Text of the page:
We all have a subconscious mind………and it contains thousands of beliefs.
Beliefs are statements that we believe are facts.
These beliefs determine our behaviour.
Ever felt absolutely compelled to do something? Yep, that compulsion will be driven by beliefs in your subconscious mind. Whatever you felt compelled to do, somewhere in your subconscious mind, there was a part of you that believed that that behaviour was beneficial for you, at that particular time. Even if it didn’t feel like it afterwards.
Ever tried to do something and despite every effort, you just couldn’t bring yourself to do it? Yep, again, that block will have been created by beliefs in your subconscious mind.
How Does This Relate To Eating Weight Increasing Foods & Drink?
Ever felt absolutely compelled to eat chocolate, biscuits, ice cream or yet another glass of wine?
Ever been in a situation where you have just eaten half your body weight in the food you vowed that you would avoid to save your waistline and now you’re surrounded by several empty wrappers?
Have you ever looked down at those empty wrappers and started to experience “eating after shock”, where you’re dazed and confused about what came over you?
Have you ever asked yourself “what happened there?”.
Did it feel like you were possessed by something within you and you were powerless to resist!
Well, the reason why this happened is because for a few moments a certain part of your subconscious mind was running the show and this part of you believed that in this situation, it was beneficial for you to eat/drink that food/drink and that amount of it.
Here’s a couple of examples to illustrate how your beliefs can influence your eating and drinking behaviour…….
1) You have a belief in your subconscious mind that doughnuts will help you feel better if you are lonely or bored……
Scenario……you are sitting in on a Saturday night, on your own with nothing interesting to do. You feel bored and lonely and start asking yourself what you can do to feel better/give you something to do. Next thing you’ve wolfed down two doughnuts, with an ice cream chaser!
2) You have a belief that you deserve a “treat” if you work hard……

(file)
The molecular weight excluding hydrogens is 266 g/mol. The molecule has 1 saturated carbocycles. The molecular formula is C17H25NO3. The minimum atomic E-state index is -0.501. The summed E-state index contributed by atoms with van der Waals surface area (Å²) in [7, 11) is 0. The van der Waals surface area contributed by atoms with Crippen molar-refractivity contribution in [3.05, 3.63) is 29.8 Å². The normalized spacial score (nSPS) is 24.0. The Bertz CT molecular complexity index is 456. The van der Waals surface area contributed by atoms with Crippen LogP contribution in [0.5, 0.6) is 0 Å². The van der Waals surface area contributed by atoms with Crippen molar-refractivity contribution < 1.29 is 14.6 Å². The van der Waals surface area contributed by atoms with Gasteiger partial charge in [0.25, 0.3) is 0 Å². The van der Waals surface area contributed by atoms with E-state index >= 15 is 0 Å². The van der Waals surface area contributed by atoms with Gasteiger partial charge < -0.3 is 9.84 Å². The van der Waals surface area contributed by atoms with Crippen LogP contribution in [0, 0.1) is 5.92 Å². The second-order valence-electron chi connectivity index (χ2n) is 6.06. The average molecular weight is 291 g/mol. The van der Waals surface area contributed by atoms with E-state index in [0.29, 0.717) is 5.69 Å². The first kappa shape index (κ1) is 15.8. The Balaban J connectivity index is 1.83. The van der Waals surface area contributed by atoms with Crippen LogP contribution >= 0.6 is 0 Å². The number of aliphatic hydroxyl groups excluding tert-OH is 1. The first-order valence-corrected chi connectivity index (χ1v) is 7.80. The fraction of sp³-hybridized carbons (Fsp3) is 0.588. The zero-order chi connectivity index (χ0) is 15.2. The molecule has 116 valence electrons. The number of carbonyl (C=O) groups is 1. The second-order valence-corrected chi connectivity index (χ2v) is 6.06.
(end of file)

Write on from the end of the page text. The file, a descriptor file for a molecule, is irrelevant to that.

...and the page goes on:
Scenario……after a hard and stressful day’s work, you’ve cracked open the Prosecco and you’re on glass number two, within 15 minutes of entering your home. You feel the stress drain from you and you tell yourself that this is what you deserve after what you’ve been through today.
As you can see, the beliefs that you have affect your eating and drinking habits.
Most people are unaware that they have these subconscious beliefs, and this is why people struggle to understand why they behave the way that they do. They feel that they can’t help themselves and because they don’t understand why it’s happening, they feel that they will be stuck with this behaviour/problem forever!
What Can You Do About It?
The bad news is that your eating and drinking habits are not going to change until your subconscious beliefs change. This is why willpower doesn’t work long term. Willpower can help for a while but eventually the subconscious beleifs will reappear and take over!
The good news is that beliefs can change and once this happens behaviour will change too!
How you can start to do this on your own:
1) listing what thoughts and feelings you have that lead you to eat
2) finding ways to change those thoughts/beliefs and feelings. You can start to do this by changing how you perceive food. List all of the negatives/consequences of consuming the food and drink that you are.
The even better news is that there are psychological methods that can be used to help people to change their subconscious beliefs and the subsequent feelings pretty effortlessly.
My preferred methods to help people to do this is EFT tapping, Matrix Reimprinting (a form of EFT) and Havening®️. For those who find it difficult to change feelings and beliefs themselves, these methods are definitely worth checking out.
If you want to know more about how Havening and EFT can help you to stop eating certain foods, email me at firstname.lastname@example.org